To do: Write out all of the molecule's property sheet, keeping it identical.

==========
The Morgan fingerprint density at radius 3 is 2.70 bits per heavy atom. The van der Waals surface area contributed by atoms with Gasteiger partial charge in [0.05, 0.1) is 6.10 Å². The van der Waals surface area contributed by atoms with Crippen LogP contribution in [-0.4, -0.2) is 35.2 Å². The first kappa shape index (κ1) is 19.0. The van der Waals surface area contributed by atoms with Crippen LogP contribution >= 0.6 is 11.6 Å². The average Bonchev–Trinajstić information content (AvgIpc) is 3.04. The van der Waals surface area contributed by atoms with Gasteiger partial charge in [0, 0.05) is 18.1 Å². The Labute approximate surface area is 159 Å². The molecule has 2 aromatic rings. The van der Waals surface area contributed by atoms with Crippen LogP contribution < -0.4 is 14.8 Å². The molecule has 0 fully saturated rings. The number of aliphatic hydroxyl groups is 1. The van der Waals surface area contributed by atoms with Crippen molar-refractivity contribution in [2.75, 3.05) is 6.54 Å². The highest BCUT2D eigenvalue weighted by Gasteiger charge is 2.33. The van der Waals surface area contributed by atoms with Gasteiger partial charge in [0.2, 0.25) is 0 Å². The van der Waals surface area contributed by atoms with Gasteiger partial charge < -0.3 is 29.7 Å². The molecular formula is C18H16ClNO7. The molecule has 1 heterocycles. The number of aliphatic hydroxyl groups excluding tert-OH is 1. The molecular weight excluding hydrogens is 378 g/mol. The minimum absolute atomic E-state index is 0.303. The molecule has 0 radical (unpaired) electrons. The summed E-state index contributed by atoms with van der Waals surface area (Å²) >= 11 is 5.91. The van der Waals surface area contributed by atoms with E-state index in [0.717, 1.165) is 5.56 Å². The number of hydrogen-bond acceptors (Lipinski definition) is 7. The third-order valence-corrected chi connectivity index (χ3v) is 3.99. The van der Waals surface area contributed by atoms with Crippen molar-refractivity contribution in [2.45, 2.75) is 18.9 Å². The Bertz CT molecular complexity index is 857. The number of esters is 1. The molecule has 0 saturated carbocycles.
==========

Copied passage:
The Morgan fingerprint density at radius 3 is 2.70 bits per heavy atom. The van der Waals surface area contributed by atoms with Gasteiger partial charge in [0.05, 0.1) is 6.10 Å². The van der Waals surface area contributed by atoms with Crippen LogP contribution in [-0.4, -0.2) is 35.2 Å². The first kappa shape index (κ1) is 19.0. The van der Waals surface area contributed by atoms with Crippen LogP contribution >= 0.6 is 11.6 Å². The average Bonchev–Trinajstić information content (AvgIpc) is 3.04. The van der Waals surface area contributed by atoms with Gasteiger partial charge in [0, 0.05) is 18.1 Å². The Labute approximate surface area is 159 Å². The molecule has 2 aromatic rings. The van der Waals surface area contributed by atoms with Crippen LogP contribution < -0.4 is 14.8 Å². The molecule has 0 fully saturated rings. The number of aliphatic hydroxyl groups is 1. The van der Waals surface area contributed by atoms with Crippen molar-refractivity contribution in [2.75, 3.05) is 6.54 Å². The highest BCUT2D eigenvalue weighted by Gasteiger charge is 2.33. The van der Waals surface area contributed by atoms with Gasteiger partial charge in [0.2, 0.25) is 0 Å². The van der Waals surface area contributed by atoms with Gasteiger partial charge < -0.3 is 29.7 Å². The molecular formula is C18H16ClNO7. The molecule has 1 heterocycles. The number of aliphatic hydroxyl groups excluding tert-OH is 1. The molecular weight excluding hydrogens is 378 g/mol. The minimum absolute atomic E-state index is 0.303. The molecule has 0 radical (unpaired) electrons. The summed E-state index contributed by atoms with van der Waals surface area (Å²) >= 11 is 5.91. The van der Waals surface area contributed by atoms with E-state index in [0.717, 1.165) is 5.56 Å². The number of hydrogen-bond acceptors (Lipinski definition) is 7. The third-order valence-corrected chi connectivity index (χ3v) is 3.99. The van der Waals surface area contributed by atoms with Crippen molar-refractivity contribution in [2.45, 2.75) is 18.9 Å². The Bertz CT molecular complexity index is 857. The number of esters is 1. The molecule has 0 saturated carbocycles.